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Home arrow Market Research Findings arrow Automotive arrow Auto Brands Must Play By New Rules To Win Over Chinese Consumers
Auto Brands Must Play By New Rules To Win Over Chinese Consumers PDF Print E-mail
Written by TNS   
21 Mar 2012
TNS outlines five new rules for manufacturers wanting to get ahead in the world’s largest car market

Following a disappointing year of just 3.5% growth in the world’s car market[1], global insight company TNS today releases the findings of a new study to help international automotive brands gain a stronger foothold in the fast-growth markets of the East.

The Automotive Path to Purchase Study (TAPPS) is the world’s first real-time analysis of the car-buying process, which tracks every influence affecting consumer decision-making.  

Its results from China reveal that weak branding and an incomplete understanding of the buying process is undermining many companies’ efforts to build a presence in the world’s largest auto market.

Andy Turton, Global Development Director at TNS, said:
“China represents a massive growth opportunity for automotive manufacturers – but we know that in this vast and disparate market, there are very different influences in the car-buyer’s path to purchase. Logging these in real-time, for the first time, provides a new level of accuracy to help auto brands better tap into the Chinese market - making sure they’re targeting consumers in the right way at every stage of the buying journey”.

With 470 models struggling to compete in China, promotional activity is everywhere.  However, TAPPS shows these efforts may be compromised if manufacturers don’t take time to understand the ways Chinese consumers shop for new vehicles and how this differs to more mature markets.

Drawing on continuous and interactive conversations with over 1,200 car buyers in 184 cities over a 6-month period, the findings from TAPPS highlight five new rules for car companies hoping to grow their presence in China:

1. The dealer is your new best friend:  Forget the Western perception of car salesmen out to make a quick profit at the consumer’s expense; in China, car dealers are viewed as the most reliable source of advice throughout the buying process.  This is partly because the used car market is only now starting to emerge in China; in the West, trust is often eroded by the conflicting interests of dealer and consumer.  Manufacturers who protect this trust by engaging with their dealer network in China to ensure a fair deal for customers will reap dividends.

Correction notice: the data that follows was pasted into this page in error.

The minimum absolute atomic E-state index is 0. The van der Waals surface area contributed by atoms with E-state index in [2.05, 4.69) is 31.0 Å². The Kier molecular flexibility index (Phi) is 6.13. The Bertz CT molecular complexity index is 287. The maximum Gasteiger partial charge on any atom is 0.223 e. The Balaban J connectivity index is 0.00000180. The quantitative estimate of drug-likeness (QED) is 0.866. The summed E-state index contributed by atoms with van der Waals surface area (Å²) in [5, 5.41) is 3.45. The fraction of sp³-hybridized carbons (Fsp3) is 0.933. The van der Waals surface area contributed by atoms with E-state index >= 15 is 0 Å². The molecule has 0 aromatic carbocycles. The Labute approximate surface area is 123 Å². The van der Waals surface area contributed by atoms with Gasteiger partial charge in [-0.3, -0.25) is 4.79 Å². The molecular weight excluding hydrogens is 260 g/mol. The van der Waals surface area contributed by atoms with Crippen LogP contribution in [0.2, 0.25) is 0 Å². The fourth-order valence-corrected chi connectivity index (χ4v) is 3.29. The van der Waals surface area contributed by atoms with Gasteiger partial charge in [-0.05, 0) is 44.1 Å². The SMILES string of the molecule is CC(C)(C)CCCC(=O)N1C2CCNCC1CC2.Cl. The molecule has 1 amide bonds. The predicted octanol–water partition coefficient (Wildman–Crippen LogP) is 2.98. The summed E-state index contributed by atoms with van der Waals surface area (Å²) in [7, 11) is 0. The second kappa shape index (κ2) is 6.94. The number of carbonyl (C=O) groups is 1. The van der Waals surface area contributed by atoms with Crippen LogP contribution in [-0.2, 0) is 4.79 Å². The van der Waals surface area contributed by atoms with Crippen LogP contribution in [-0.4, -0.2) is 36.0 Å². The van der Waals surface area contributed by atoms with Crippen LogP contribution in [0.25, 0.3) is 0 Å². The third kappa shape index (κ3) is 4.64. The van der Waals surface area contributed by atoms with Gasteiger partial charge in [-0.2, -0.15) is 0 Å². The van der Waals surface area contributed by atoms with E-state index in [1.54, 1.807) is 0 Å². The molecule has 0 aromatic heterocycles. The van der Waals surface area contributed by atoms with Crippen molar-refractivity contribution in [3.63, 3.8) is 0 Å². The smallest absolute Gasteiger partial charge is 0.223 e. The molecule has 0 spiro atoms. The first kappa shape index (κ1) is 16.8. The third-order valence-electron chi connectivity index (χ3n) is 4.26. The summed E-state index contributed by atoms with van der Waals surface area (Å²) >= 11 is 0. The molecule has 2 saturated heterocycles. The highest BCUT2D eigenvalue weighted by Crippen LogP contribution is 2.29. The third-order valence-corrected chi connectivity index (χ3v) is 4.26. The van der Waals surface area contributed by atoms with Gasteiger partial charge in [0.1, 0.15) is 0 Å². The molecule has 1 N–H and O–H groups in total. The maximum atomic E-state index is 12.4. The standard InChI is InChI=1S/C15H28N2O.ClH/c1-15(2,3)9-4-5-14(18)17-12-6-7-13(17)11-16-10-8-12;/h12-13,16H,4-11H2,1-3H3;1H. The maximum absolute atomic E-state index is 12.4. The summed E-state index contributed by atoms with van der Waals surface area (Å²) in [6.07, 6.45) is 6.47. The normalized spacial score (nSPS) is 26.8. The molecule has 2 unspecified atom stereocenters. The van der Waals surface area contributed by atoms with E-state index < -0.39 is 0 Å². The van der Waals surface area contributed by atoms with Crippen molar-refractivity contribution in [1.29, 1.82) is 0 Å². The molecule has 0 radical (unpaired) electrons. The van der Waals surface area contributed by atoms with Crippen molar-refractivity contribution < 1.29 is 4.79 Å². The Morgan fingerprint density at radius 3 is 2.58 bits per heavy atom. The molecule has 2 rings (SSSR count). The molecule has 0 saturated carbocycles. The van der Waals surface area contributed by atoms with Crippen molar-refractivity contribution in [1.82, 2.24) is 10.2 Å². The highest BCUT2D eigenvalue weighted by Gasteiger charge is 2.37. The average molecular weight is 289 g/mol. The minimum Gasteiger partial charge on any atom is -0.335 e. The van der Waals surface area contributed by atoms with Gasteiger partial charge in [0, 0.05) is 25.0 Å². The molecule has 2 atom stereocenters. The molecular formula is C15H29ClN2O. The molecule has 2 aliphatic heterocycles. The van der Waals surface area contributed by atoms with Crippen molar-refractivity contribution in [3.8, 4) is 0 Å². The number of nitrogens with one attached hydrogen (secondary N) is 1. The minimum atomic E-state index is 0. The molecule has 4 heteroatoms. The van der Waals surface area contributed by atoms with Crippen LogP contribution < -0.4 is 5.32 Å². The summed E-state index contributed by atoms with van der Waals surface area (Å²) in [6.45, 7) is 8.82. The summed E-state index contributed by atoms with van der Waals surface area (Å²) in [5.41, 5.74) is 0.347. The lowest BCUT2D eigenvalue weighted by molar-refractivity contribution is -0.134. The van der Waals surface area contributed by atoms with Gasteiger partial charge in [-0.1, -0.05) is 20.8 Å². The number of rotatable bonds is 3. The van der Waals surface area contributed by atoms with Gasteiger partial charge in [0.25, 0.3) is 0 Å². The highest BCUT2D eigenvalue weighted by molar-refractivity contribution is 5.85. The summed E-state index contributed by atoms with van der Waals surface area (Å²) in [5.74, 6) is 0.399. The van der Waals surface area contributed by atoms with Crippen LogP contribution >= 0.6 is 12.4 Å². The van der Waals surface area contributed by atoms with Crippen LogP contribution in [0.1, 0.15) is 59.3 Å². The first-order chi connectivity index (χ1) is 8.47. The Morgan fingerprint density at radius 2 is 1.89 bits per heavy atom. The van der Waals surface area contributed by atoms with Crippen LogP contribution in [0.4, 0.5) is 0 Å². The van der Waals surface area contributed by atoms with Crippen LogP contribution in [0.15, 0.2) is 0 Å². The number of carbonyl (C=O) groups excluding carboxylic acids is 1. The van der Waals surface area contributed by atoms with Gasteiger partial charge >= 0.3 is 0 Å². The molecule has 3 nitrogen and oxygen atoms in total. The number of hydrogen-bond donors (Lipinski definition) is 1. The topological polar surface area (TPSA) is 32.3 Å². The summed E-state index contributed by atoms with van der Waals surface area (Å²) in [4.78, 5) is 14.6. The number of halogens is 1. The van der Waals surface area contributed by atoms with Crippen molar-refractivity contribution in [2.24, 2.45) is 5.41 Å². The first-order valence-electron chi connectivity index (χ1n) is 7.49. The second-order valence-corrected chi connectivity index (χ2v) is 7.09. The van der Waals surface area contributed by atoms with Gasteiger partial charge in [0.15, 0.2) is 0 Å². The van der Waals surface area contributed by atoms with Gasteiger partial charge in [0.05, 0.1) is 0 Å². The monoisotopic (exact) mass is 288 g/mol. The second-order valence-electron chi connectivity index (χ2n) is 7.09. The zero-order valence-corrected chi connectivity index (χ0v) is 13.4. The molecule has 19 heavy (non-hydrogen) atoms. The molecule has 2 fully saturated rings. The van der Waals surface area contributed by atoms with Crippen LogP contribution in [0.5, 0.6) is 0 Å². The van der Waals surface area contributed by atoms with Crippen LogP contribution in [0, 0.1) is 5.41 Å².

2. ‘We’ matters more than ‘me’: In a nation where 80% of people are first-time buyers, people rely heavily on the advice of friends and family, as well as on social media, when it comes to choosing a car.  Manufacturers need to understand how to mobilise customers and fans to become brand ambassadors, for instance by providing practical advice for new drivers via social media and customer support.  Becoming indispensable to current owners and fans is key to strengthening perceptions of the brand and generating powerful third party endorsement.

3. Once consumers start looking, it’s too late: Brand loyalty towards cars in China is low and fewer people have fixed ideas about what they want at the outset.  In fact, a third of those shopping after four months still have no idea what model or even type of car they are looking to buy.  However, the average purchase period in China is far shorter than previously thought, with 40% of consumers deciding on a make and model within one month. Manufacturers can’t afford to wait until consumers start looking before engaging them with a compelling brand story.

4. Offer the right deal: Getting a good deal is extremely important to Chinese buyers:  80% buy a car having secured a discount, compared to around 40% in Europe.  However, manufacturers must ensure promotions and discounts don’t undermine the brand’s integrity.  Reducing prices too much can be negatively interpreted by consumers and could create a commoditised market where people care more about price than the brand they are buying into.  

5. Ignore digital at your peril: 95% of Chinese consumers use online sources during the buying process, and around a quarter are classed as heavy users.  People who buy within 1-2 weeks are more likely to be digitally engaged and are also more likely to buy premium brands.  If manufacturers don’t invest in their online presence, they risk losing out on a lucrative segment of the market.    

Turton concluded:
“This study reveals that speed of decision-making, rules governing discounts and the great influence of social media create market dynamics in China unlike any in Europe.  The key to maximum growth in China is a deep understanding of how to harness these in the right way, at the right stages of the buying process.”

The Automotive Path to Purchase Study (TAPPS) is a powerful new approach to understanding the multitude of factors that influence the car-buying process.  Unlike traditional studies which collect consumer information retrospectively, TAPPS is the first interactive, online study to measure in real-time the actual sequence of events in the buying process over a period of 4 to 6 months, across all touch points.

TAPPS in China surveyed over 1,200 car buyers in 184 cities via an online access panel. The research took place over 6 months, from August 2011 to January 2012. A rigorous screening process was applied to ensure that the sample was representative of the new car buying public in China.  Reports from other markets are due in February 2013.

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London - 21 March 2012

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